The SDLP has backed away from the Girdwood barracks project in north Belfast, claiming it may be part of a wider DUP/Sinn Fein deal involving the Maze.
After disarray in its Assembly ranks, the party attempted to present a united front, insisting the Girdwood barracks site should include 220 houses — the figure first put forward by its former Social Development Ministers Alex Attwood and Margaret Ritchie.
Yet North Belfast MLA Alban Maginness signed up to last week’s breakthrough package which is thought to involve around 100 homes — 70 aimed at nationalists, and 30 at unionists, in two separate developments.
It was suggested on Monday that Mr Maginness may have been unaware of a more comprehensive package which saw the DUP agree to the Conflict Resolution Centre at the Maze it had formerly objected to.
Mr Maginness was not available for comment, but a party statement said: “Alban entered into the process on the regeneration of Girdwood in good faith with rising tensions. In this instance the outcome was wrong and Alban fully accepts that.”
Following a party group meeting on Monday, SDLP leader Alasdair McDonnell insisted: “There is a growing belief — hidden from some of those involved in the Girdwood discussions — that the outcome was pre-cooked by the DUP and Sinn Fein.
“How else can Peter Robinson’s about-turn on the Maze be explained, moving from opposing ‘a shrine to the IRA’ to promoting ‘a mecca for tourists’?
“How else can Sinn Fein’s abandonment of the principle of meeting housing need be reconciled with their long-trumpeted support for 220 houses on the Girdwood site?
“The DUP and Sinn Fein have many questions to answer, questions which they are avoiding.
“Did Sinn Fein concede on Girdwood and on housing need to get the Maze?
“Did the DUP concede on the Maze to protect their electoral interests in north Belfast and damage the honest principle of meeting housing need there and everywhere?”
A DUP spokesman on Monday night denied there was any connection between the two issues.
There was no immediate comment from Sinn Fein.
Mr McDonnell said the party was now sticking to its insistence that the site should include 220 homes, although no detailed plans have yet been finalised by the Housing Executive.
The South Belfast MLA said that in May last year the DSD portfolio passed to the DUP, with design work undertaken and a housing association preparing a planning application, but new minister Nelson McCausland axed the Attwood plan.
Mr McDonnell added: “Of course, the SDLP wants to see the wider development and regeneration of the Girdwood site, but progress on regeneration must not be at the price of fair housing and housing need.”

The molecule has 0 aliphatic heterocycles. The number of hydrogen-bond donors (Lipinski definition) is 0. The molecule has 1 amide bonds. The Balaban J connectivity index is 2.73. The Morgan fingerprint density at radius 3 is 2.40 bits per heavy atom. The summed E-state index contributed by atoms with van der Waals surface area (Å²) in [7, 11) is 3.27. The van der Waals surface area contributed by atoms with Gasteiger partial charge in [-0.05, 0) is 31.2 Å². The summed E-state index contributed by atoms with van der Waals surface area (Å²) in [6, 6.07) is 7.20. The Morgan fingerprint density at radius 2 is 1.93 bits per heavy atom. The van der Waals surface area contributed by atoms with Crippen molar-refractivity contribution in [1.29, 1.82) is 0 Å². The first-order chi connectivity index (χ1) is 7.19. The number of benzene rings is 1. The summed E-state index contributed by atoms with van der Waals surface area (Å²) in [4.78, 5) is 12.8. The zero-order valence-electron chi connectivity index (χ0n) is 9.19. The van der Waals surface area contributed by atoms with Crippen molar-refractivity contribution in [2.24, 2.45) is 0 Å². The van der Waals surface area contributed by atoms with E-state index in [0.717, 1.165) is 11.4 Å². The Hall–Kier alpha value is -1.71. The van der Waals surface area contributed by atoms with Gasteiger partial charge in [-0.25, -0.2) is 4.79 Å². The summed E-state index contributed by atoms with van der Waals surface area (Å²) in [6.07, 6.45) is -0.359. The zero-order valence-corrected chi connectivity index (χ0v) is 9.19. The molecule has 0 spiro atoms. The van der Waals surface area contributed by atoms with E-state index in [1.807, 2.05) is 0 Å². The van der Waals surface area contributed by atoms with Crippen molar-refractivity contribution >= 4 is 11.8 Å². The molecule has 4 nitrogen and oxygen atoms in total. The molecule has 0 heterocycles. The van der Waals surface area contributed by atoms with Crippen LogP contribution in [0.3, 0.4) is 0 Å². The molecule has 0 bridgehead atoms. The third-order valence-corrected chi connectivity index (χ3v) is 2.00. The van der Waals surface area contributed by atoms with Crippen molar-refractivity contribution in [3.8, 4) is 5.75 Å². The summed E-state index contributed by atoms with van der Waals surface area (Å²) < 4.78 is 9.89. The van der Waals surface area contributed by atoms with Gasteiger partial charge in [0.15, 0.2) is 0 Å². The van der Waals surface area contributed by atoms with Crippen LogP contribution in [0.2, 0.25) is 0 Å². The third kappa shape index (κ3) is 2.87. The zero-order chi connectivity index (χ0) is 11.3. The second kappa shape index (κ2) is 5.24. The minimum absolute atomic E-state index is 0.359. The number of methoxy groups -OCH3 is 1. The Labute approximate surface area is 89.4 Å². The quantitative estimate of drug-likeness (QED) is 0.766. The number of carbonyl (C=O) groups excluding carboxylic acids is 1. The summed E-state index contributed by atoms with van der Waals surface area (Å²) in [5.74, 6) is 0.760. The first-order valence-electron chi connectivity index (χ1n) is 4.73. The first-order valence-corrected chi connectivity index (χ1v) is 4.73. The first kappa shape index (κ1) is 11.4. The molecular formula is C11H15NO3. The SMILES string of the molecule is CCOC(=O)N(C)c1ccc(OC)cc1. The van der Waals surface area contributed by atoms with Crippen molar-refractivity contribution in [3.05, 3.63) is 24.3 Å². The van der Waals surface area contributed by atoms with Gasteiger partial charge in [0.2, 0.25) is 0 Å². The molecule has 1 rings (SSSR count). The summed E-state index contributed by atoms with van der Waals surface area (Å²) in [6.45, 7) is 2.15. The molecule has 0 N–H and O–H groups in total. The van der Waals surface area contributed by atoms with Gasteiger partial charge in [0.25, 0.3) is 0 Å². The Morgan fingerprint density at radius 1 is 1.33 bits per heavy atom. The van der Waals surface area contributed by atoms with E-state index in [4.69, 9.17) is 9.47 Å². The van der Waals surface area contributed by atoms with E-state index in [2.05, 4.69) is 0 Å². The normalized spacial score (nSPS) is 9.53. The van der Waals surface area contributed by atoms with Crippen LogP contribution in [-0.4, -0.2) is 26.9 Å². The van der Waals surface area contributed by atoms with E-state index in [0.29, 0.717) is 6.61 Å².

A blueprint that seemed to end six years of stalemate
After six years of stalemate, a deal involving all four main Stormont parties on the future of the former Girdwood barracks site was unveiled last week.
The blueprint included two housing areas — the larger aimed at nationalists who make up 90% of acute housing need in north Belfast — and a ‘shared space’ with sports, education and business elements.
Though backed by the DUP, Sinn Fein, SDLP and Ulster Unionists, the plan began to unravel as it emerged the total houses involved may amount to around 100 — 120 less than announced by ex-Social Development Ministers Margaret Ritchie and Alex Attwood from the SDLP.
The former Army site off the Crumlin Road in Belfast had been gifted to the Social Development Department from the Ministry of Defence but disagreements over how it should be used prevented any progress. DUP minister Nelson McCausland, who succeeded Mr Attwood last May, put the SDLP plan in mothballs.
Instead Mr McCausland began a consultation with community interests on the development of a shared site which resulted in a so-called masterplan intending to create, according to its mission statement, “a vibrant, inclusive and diverse environment which attracts present and future generations of people to live, work and visit”.
A joint statement a week ago signed by DUP deputy leader and MP Nigel Dodds, Mr McCausland, Sinn Fein Culture Minister Caral ni Chuilin, former junior minister Gerry Kelly and the SDLP’s Alban Maginness acknowledged the past — and was upbeat about the future.
“In an area of the city most affected by the conflict and continuing to deal with the legacies of division, the Girdwood site has been a powerful and disheartening symbol of the past,” they said.
“But now all around us we can see signs of confidence and optimism for the future in north Belfast.”
Announcing the project, Mr McCausland said: “We’re sending a powerful message positive change is coming to north Belfast.”